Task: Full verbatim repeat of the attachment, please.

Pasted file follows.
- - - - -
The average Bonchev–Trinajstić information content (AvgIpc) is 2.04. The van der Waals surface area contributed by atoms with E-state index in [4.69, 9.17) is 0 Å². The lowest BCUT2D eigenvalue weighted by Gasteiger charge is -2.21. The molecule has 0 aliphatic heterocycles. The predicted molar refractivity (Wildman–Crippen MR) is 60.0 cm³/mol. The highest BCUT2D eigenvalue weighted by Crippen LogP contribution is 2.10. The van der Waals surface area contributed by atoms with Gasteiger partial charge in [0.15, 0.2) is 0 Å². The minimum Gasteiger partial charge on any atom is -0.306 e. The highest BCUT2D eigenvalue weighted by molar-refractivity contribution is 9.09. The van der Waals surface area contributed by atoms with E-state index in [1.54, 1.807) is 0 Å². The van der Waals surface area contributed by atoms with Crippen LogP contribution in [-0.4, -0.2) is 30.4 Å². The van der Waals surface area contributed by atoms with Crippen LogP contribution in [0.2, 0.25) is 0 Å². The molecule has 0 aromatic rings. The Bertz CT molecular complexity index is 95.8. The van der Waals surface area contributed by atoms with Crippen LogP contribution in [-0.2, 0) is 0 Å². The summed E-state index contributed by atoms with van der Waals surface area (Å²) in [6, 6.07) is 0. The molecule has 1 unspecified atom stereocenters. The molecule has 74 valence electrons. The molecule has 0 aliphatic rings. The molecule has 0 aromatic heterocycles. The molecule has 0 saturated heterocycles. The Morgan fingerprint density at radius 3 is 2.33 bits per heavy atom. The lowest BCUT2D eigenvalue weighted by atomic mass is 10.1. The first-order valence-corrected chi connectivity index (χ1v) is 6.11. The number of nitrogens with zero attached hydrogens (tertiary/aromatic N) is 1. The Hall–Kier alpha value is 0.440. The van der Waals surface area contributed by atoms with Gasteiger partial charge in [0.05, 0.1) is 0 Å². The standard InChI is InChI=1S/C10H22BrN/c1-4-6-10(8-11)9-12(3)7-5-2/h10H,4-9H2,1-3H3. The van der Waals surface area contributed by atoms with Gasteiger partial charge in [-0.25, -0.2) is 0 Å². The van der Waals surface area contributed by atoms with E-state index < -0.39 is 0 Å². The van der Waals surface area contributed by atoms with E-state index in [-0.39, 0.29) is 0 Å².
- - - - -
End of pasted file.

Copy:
The average Bonchev–Trinajstić information content (AvgIpc) is 2.04. The van der Waals surface area contributed by atoms with E-state index in [4.69, 9.17) is 0 Å². The lowest BCUT2D eigenvalue weighted by Gasteiger charge is -2.21. The molecule has 0 aliphatic heterocycles. The predicted molar refractivity (Wildman–Crippen MR) is 60.0 cm³/mol. The highest BCUT2D eigenvalue weighted by Crippen LogP contribution is 2.10. The van der Waals surface area contributed by atoms with Gasteiger partial charge in [0.15, 0.2) is 0 Å². The minimum Gasteiger partial charge on any atom is -0.306 e. The highest BCUT2D eigenvalue weighted by molar-refractivity contribution is 9.09. The van der Waals surface area contributed by atoms with E-state index in [1.54, 1.807) is 0 Å². The van der Waals surface area contributed by atoms with Crippen LogP contribution in [-0.4, -0.2) is 30.4 Å². The van der Waals surface area contributed by atoms with Crippen LogP contribution in [0.2, 0.25) is 0 Å². The molecule has 0 aromatic rings. The Bertz CT molecular complexity index is 95.8. The van der Waals surface area contributed by atoms with Crippen LogP contribution in [-0.2, 0) is 0 Å². The summed E-state index contributed by atoms with van der Waals surface area (Å²) in [6, 6.07) is 0. The molecule has 1 unspecified atom stereocenters. The molecule has 74 valence electrons. The molecule has 0 aliphatic rings. The molecule has 0 aromatic heterocycles. The molecule has 0 saturated heterocycles. The Morgan fingerprint density at radius 3 is 2.33 bits per heavy atom. The lowest BCUT2D eigenvalue weighted by atomic mass is 10.1. The first-order valence-corrected chi connectivity index (χ1v) is 6.11. The number of nitrogens with zero attached hydrogens (tertiary/aromatic N) is 1. The Hall–Kier alpha value is 0.440. The van der Waals surface area contributed by atoms with Gasteiger partial charge in [0.05, 0.1) is 0 Å². The standard InChI is InChI=1S/C10H22BrN/c1-4-6-10(8-11)9-12(3)7-5-2/h10H,4-9H2,1-3H3. The van der Waals surface area contributed by atoms with Gasteiger partial charge in [-0.25, -0.2) is 0 Å². The van der Waals surface area contributed by atoms with E-state index < -0.39 is 0 Å². The van der Waals surface area contributed by atoms with E-state index in [-0.39, 0.29) is 0 Å².